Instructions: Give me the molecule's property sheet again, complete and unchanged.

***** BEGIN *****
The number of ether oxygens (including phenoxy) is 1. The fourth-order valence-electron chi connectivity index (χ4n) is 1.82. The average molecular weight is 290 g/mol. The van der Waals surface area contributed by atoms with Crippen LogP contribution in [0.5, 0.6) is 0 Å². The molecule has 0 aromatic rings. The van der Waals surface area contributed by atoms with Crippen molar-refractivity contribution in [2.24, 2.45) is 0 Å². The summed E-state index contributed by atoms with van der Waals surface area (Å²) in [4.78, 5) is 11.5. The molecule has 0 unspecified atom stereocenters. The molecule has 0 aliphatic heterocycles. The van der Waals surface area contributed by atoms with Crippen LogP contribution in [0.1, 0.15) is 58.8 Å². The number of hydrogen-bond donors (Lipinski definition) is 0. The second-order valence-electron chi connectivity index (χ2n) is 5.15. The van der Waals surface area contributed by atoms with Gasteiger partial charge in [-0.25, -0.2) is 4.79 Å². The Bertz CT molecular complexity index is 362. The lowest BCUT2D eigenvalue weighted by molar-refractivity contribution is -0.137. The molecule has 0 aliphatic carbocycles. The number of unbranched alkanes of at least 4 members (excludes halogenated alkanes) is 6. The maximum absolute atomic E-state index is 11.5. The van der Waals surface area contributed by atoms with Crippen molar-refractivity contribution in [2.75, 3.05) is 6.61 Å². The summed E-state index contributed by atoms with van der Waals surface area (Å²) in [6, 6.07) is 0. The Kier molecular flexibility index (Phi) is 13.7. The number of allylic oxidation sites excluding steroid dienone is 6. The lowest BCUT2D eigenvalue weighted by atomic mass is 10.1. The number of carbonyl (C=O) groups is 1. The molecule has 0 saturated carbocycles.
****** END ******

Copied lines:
The number of ether oxygens (including phenoxy) is 1. The fourth-order valence-electron chi connectivity index (χ4n) is 1.82. The average molecular weight is 290 g/mol. The van der Waals surface area contributed by atoms with Crippen LogP contribution in [0.5, 0.6) is 0 Å². The molecule has 0 aromatic rings. The van der Waals surface area contributed by atoms with Crippen molar-refractivity contribution in [2.24, 2.45) is 0 Å². The summed E-state index contributed by atoms with van der Waals surface area (Å²) in [4.78, 5) is 11.5. The molecule has 0 unspecified atom stereocenters. The molecule has 0 aliphatic heterocycles. The van der Waals surface area contributed by atoms with Crippen LogP contribution in [0.1, 0.15) is 58.8 Å². The number of hydrogen-bond donors (Lipinski definition) is 0. The second-order valence-electron chi connectivity index (χ2n) is 5.15. The van der Waals surface area contributed by atoms with Gasteiger partial charge in [-0.25, -0.2) is 4.79 Å². The Bertz CT molecular complexity index is 362. The lowest BCUT2D eigenvalue weighted by molar-refractivity contribution is -0.137. The molecule has 0 aliphatic carbocycles. The number of unbranched alkanes of at least 4 members (excludes halogenated alkanes) is 6. The maximum absolute atomic E-state index is 11.5. The van der Waals surface area contributed by atoms with Crippen molar-refractivity contribution in [2.75, 3.05) is 6.61 Å². The summed E-state index contributed by atoms with van der Waals surface area (Å²) in [6, 6.07) is 0. The Kier molecular flexibility index (Phi) is 13.7. The number of allylic oxidation sites excluding steroid dienone is 6. The lowest BCUT2D eigenvalue weighted by atomic mass is 10.1. The number of carbonyl (C=O) groups is 1. The molecule has 0 saturated carbocycles.